[ unknown] (1). My Coworker <xxxxxxxxxxxxxxxxx>

Please decide how far you trust this user to correctly verify other users' keys
(by looking at passports, checking fingerprints from different sources, etc.)

  1 = I don't know or won't say
  2 = I do NOT trust
  3 = I trust marginally
  4 = I trust fully
  5 = I trust ultimately
  m = back to the main menu

Your decision? 4

pub  4096R/XXXXXXXX  created: 2017-04-11  expires: 2021-04-11  usage: SC
                     trust: full          validity: unknown
sub  4096R/XXXXXXXX  created: 2017-04-11  expires: 2021-04-11  usage: E
[ unknown] (1). My Coworker <xxxxxxxxxxxxxxxxx>

gpg> quit
Save changes? (y/N) y
d:dev $ gpg2 --list-keys
------------------------------------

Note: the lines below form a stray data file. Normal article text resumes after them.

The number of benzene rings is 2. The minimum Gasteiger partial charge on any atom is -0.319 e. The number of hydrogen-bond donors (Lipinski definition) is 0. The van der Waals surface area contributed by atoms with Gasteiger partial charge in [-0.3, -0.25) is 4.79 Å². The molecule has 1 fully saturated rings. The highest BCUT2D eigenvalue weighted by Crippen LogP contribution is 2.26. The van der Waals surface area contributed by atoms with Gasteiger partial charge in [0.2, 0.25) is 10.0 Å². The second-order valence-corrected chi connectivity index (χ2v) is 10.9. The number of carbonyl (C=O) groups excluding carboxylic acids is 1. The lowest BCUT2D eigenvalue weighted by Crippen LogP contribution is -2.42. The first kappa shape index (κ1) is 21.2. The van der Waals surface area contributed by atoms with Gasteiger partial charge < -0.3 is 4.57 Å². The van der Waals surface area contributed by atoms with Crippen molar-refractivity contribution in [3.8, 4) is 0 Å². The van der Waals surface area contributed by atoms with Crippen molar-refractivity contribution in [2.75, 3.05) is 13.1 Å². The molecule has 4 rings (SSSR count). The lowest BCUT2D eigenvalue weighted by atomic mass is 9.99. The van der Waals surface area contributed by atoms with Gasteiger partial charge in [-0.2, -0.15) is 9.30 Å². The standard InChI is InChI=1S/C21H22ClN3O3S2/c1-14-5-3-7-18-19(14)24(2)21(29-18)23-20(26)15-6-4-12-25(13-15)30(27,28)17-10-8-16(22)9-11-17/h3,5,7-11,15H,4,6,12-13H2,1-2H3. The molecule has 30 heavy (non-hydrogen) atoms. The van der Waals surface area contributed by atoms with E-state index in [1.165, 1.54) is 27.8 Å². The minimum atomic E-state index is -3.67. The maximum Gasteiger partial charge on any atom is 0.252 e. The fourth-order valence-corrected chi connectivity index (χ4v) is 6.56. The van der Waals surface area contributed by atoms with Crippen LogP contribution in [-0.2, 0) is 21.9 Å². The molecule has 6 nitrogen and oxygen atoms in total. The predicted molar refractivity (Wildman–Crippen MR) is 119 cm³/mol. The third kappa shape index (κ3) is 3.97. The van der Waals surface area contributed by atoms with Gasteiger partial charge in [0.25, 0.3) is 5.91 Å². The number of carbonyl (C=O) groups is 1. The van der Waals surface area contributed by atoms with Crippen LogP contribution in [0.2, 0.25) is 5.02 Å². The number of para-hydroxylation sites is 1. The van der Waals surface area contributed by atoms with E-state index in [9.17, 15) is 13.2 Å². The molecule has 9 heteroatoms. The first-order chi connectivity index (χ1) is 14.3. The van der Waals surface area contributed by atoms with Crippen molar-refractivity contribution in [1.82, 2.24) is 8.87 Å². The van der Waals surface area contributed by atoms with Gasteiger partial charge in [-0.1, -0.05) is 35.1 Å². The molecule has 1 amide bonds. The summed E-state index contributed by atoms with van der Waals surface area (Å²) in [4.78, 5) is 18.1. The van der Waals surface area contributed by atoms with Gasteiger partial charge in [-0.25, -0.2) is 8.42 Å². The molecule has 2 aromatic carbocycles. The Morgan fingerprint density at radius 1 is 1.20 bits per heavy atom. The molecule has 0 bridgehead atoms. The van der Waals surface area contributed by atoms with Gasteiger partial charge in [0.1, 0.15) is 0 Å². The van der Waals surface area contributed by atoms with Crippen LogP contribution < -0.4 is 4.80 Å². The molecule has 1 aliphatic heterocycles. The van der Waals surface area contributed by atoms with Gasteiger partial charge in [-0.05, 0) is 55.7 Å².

pub   4096R/192A9CD8 2017-04-11 [expires: 2021-04-11]
uid       [  full  ] CoWorker <xxxxxxx>
sub   4096R/98289174 2017-04-11 [expires: 2021-04-11]

Now that we have their public key and we have signed it for trust worthiness we can sign and encrypt our message to them. Pick user public keys that you want and you are done

# -se equals sign + encrypt message
$ gpg2 -se -r my-coworker-email@bububibu.com lewl.pw

You need a passphrase to unlock the secret key for
user: "Tomas Henriquez <thenriquez@ebates.com>"
4096-bit RSA key, ID XXXXXXXX, created 2017-04-19

A file called <file>.pgp will be created and you can share it with the specified user as you wish.

If you want to read more, the official docs are pretty good! Please check here and here for more information.